The Consent Decree, filed concurrently with a federal lawsuit by the EEOC, provides management training, reporting and posting by Gulfstream for the former employees, in addition to the monetary award.
“Companies that lay off older more experienced workers in order to retain younger, less senior individuals are violating the law and running the risk of being sued for discrimination,” said S Robert Royal, Regional Attorney for the EEOC’s Atlanta District Office. “These lawsuits can result in sizeable monetary awards against companies and damage their reputations. To its credit, Gulfstream has worked cooperatively with the EEOC in arriving at a Consent Decree that provides significant monetary and affirmative relief to the victims without the need for protracted litigation.”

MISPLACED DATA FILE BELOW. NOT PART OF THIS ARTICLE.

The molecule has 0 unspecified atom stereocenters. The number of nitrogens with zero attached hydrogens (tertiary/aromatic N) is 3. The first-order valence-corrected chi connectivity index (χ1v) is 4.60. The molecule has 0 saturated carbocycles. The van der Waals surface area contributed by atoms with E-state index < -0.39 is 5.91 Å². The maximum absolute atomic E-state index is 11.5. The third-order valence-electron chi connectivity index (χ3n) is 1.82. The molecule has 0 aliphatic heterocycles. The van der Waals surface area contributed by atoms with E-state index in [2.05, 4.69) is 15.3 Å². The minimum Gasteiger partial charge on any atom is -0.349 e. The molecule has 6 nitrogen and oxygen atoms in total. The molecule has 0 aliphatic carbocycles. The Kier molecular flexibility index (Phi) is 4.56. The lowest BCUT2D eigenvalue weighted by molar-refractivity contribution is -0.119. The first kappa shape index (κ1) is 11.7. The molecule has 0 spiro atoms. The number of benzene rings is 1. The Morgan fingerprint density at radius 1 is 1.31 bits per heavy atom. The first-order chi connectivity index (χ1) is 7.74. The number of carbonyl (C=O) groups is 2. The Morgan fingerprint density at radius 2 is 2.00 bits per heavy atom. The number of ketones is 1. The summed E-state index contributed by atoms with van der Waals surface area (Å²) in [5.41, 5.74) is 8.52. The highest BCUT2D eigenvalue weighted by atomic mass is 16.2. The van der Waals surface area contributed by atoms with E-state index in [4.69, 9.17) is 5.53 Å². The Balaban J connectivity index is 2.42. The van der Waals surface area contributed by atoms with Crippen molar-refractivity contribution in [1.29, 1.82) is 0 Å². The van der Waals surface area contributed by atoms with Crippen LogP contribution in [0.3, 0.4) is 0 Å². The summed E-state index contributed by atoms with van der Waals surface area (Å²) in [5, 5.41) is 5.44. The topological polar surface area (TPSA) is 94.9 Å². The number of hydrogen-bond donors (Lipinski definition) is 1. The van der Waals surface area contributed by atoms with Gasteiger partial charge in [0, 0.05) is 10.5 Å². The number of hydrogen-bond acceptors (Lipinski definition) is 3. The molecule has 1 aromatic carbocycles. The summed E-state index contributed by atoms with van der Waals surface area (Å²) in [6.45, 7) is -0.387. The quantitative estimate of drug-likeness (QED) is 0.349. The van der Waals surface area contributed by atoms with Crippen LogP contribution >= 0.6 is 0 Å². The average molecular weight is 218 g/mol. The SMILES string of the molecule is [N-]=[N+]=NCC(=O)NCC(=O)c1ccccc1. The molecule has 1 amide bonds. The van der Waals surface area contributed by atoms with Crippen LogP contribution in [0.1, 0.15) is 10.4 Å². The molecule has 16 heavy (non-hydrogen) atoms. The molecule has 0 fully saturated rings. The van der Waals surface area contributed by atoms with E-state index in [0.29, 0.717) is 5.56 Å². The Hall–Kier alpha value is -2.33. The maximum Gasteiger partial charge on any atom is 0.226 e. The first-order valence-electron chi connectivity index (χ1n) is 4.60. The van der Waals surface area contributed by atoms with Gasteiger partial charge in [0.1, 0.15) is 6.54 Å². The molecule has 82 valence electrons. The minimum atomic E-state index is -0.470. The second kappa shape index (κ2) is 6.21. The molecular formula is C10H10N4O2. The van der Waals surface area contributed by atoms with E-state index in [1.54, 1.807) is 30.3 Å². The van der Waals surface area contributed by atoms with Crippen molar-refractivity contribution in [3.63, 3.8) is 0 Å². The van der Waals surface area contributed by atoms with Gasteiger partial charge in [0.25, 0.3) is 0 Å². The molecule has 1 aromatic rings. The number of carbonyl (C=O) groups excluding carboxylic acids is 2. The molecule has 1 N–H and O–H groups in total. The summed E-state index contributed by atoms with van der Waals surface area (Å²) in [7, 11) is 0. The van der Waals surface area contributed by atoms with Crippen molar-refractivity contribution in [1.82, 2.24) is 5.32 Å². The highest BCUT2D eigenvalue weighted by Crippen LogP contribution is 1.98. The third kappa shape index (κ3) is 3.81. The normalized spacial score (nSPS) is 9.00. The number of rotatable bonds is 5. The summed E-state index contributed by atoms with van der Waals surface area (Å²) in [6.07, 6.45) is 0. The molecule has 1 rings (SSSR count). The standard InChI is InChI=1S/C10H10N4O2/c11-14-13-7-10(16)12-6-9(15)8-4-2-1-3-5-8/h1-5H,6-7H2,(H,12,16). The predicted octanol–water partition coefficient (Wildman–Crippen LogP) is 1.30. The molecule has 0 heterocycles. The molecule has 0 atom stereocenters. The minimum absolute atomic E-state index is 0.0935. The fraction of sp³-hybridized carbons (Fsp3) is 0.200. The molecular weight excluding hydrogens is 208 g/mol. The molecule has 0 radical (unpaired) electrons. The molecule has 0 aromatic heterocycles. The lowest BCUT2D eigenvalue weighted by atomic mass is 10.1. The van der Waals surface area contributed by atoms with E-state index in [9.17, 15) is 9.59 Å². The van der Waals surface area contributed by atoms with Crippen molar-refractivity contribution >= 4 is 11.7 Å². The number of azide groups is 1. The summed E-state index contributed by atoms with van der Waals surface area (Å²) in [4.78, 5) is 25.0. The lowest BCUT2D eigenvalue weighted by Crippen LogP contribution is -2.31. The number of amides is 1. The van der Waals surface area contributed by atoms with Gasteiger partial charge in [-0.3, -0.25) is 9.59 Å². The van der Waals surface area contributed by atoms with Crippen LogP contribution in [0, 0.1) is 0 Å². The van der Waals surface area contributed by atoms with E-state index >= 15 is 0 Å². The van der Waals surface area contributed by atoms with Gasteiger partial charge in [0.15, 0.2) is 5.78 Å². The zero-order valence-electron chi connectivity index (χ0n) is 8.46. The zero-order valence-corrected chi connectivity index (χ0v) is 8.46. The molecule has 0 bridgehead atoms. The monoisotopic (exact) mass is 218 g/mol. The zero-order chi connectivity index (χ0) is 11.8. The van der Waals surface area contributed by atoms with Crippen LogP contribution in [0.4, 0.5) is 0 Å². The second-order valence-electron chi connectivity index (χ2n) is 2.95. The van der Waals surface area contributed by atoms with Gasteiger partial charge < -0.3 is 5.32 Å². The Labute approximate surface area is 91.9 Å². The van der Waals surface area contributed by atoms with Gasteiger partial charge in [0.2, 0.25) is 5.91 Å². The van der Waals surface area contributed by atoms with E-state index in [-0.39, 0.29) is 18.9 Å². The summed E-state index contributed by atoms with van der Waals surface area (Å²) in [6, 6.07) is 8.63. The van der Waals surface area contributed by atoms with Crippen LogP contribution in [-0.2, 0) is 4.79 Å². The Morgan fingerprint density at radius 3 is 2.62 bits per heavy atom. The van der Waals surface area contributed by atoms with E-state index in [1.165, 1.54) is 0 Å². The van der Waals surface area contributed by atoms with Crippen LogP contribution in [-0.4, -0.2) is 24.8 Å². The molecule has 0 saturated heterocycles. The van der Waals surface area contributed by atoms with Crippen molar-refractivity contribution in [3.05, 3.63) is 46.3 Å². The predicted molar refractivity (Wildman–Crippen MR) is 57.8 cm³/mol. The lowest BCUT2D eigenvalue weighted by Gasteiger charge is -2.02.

In the filings, the EEOC alleged Gulfstream committed a violation of the Age Discrimination in Employment Act of 1967 (ADEA), by targeting employees over the age of 40 for layoffs occurring between August 2000 and December 2000.
To provide evidence of this, the EEOC presented statistical findings showing a disparity in number of older to younger workers that were laid off. Additionally, the EEOC had specific instances in which an older more senior worker was laid off in favor of a younger, less experience worker in the same position. Gulfstream denied that it engaged in any discrimination based on age with the layoffs.